More groups urged prisons to step up COVID-19 testing and sanitary measures to help prevent mass outbreaks among incarcerated populations, as well as to release some offenders immediately as case loads grew at several institutions.
Once COVID-19 enters a prison, “it spreads rapidly and then it can have really dire consequences,” said Emilie Coyle, executive director of the Canadian Association of Elizabeth Fry Societies.
Since April 7, the number of confirmed cases at Joliette Institution for Women in Joliette, Que., grew from 10 to 50, the association said in a statement released Saturday.
That means about 60 per cent of prisoners at the facility, about 75 kilometres north east of Montreal, are infected, the group said, as only 80 people are incarcerated there currently. The group, which advocates for federally incarcerated women, notes the number of cases could be higher due to test result delays.
Prisons are a place that can’t contain the pandemic, said Coyle, as prisoners can’t physically distance themselves from others, they receive poor health care and the facilities are not clean.
Other women’s prisons are seeing cases too.
The Grand Valley Institution for Women in Kitchener, Ont., has nine confirmed cases now, the group said, while the Fraser Valley Institution for Women in Abbostford, B.C., reported its first confirmed case Friday. Coyle said the Fraser Valley case is a staff member, not an inmate.
The outbreak isn’t limited to women’s facilities.
As of Friday, 170 inmates tested positive for COVID-19 at federal correctional institutions, according to Correctional Service Canada, out of 510 people tested. One person died and 14 have recovered.
The largest outbreak appears to be at B.C.’s Mission Medium Institution where the CSC website notes 60 positive tests. On Saturday, the province’s health officer Dr. Bonnie Henry said up to 70 people, including 60 inmates, were impacted.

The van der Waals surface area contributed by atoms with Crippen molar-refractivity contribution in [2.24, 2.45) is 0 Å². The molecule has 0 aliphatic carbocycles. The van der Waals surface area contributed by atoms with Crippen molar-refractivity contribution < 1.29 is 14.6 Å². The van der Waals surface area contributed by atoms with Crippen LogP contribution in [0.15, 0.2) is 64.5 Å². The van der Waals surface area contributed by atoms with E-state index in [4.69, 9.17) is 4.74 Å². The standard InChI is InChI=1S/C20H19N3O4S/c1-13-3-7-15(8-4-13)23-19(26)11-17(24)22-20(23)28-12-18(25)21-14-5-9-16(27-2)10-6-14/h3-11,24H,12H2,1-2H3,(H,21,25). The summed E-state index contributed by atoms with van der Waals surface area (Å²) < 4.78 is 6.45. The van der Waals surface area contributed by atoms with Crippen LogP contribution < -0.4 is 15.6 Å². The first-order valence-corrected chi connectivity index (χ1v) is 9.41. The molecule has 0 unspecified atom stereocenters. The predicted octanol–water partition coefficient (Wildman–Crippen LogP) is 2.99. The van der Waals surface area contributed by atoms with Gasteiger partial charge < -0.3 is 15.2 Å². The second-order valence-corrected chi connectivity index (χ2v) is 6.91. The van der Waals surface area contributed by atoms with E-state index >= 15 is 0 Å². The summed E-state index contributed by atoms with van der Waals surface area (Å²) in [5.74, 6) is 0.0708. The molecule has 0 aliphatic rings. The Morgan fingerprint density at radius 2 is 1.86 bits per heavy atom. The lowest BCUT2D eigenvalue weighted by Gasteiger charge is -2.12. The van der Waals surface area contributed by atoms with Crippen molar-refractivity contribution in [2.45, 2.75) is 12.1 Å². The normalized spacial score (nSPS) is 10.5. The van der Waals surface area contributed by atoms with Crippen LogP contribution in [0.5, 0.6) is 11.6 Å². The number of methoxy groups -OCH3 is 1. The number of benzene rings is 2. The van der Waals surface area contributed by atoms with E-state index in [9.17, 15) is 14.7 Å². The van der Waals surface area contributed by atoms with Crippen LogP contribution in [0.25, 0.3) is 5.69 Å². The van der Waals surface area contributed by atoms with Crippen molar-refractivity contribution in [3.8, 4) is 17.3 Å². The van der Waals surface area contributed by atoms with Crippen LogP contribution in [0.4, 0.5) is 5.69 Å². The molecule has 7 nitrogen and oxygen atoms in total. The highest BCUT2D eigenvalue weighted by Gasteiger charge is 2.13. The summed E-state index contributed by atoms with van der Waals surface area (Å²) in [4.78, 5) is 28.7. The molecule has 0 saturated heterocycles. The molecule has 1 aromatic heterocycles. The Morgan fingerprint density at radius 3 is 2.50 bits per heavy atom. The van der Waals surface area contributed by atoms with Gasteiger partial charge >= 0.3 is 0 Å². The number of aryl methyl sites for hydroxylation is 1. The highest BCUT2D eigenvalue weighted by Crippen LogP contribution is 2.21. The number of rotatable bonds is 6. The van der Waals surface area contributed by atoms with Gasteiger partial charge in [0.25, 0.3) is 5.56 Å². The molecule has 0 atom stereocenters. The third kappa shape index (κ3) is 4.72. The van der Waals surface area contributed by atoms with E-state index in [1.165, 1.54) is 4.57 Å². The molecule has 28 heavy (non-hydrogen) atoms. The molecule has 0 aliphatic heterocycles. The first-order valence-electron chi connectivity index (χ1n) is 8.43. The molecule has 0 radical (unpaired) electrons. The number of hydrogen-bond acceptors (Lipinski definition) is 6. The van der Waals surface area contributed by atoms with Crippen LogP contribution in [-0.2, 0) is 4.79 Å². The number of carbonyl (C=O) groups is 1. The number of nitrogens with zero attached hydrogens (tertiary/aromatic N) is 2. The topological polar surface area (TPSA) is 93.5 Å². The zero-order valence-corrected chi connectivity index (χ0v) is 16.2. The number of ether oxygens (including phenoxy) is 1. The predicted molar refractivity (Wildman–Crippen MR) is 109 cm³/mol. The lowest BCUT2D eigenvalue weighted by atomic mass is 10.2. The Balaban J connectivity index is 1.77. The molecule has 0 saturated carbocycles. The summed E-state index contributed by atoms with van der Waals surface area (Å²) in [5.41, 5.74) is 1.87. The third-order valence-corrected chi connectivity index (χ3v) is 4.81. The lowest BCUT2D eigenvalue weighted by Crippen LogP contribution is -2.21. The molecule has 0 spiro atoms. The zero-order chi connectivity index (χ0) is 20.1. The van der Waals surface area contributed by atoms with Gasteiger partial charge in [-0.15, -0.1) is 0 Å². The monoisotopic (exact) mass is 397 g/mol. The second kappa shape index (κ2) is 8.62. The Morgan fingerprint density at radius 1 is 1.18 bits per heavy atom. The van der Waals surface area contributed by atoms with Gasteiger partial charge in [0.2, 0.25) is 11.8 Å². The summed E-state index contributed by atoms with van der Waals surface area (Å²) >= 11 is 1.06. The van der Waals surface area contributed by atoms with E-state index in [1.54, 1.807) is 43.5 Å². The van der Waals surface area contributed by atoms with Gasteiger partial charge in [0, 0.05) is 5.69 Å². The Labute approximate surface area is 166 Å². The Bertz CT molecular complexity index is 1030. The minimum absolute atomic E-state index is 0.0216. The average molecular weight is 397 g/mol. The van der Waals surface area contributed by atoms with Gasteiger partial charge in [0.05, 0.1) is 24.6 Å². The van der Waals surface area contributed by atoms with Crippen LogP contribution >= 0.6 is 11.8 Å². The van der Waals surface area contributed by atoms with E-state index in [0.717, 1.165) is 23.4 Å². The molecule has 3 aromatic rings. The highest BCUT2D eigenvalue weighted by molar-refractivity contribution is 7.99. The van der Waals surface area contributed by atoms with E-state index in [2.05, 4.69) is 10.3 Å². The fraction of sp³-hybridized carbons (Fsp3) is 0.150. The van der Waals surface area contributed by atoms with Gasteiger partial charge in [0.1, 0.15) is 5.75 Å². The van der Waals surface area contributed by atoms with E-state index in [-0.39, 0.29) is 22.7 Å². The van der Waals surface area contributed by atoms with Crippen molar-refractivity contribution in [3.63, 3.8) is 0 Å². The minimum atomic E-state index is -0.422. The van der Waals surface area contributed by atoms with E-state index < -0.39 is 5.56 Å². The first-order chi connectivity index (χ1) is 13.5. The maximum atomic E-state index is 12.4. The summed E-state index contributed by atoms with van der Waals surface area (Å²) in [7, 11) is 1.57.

There are 66 correctional officers with COVID-19, according to a statement from the Union of Canadian Correctional Officers issued Saturday.
That includes 15 at Port-Cartier Institution, 34 at Joliette, four at Federal Training Center and two at Drummond Institution all in Quebec, as well as two at Ontario’s Grand Valley Institution and nine at Mission Institution in B.C.
CAEFS is concerned Joliette is an example of what will happen at other institutions without immediate action.
Before the pandemic, the CAEFS offices received roughly 10 phone calls a week from inmates seeking support, said Coyle. Now, they receive dozens daily.
At Joliette, what were once called segregation units are being used to isolate ill prisoners, the group said it has been told — a measure the group calls cruel, punishing, lacking humanity and ineffective at containing the spread.
Prisoners have also told the association that in most cases only symptomatic people are tested.
It also hears concerns from the inmates’ families.
“Their children are worried about them. They’re worried about their children that they can’t see. Their families are worried … and feel like they can’t do anything about this,” said Coyle.
The group called for immediate action, including the safe release of as many people as possible. That group ought to include people more vulnerable to COVID-19, including those over 50 years old, pregnant, with compromised immune systems or other factors, she said.
The group’s call was echoed by the Congress of Aboriginal Peoples, saying in a statement Friday that it has been appealing for action for over a month.
It has heard inmates describe prison conditions that include failing to follow social distancing protocols and lacking sanitary products, among other troubles.
The congress reiterated its “call for immediate steps to address overcrowding and unsanitary conditions in federal prisons, and to immediately release low-risk and non-violent offenders, those close to the end of sentences and those with serious chronic health conditions.”
Also Friday, a coalition of rights groups in B.C. called for immediate release of as many inmates as possible following the death of a Mission Institution prisoner this week.
Coyle remains hopeful about a possible release of prisoners.
“We can’t give up hope that there will be a response to our call,” she said.
“I’m hopeful that people will see the people who are in prison as human beings.”
This report by The Canadian Press was first published April 18, 2020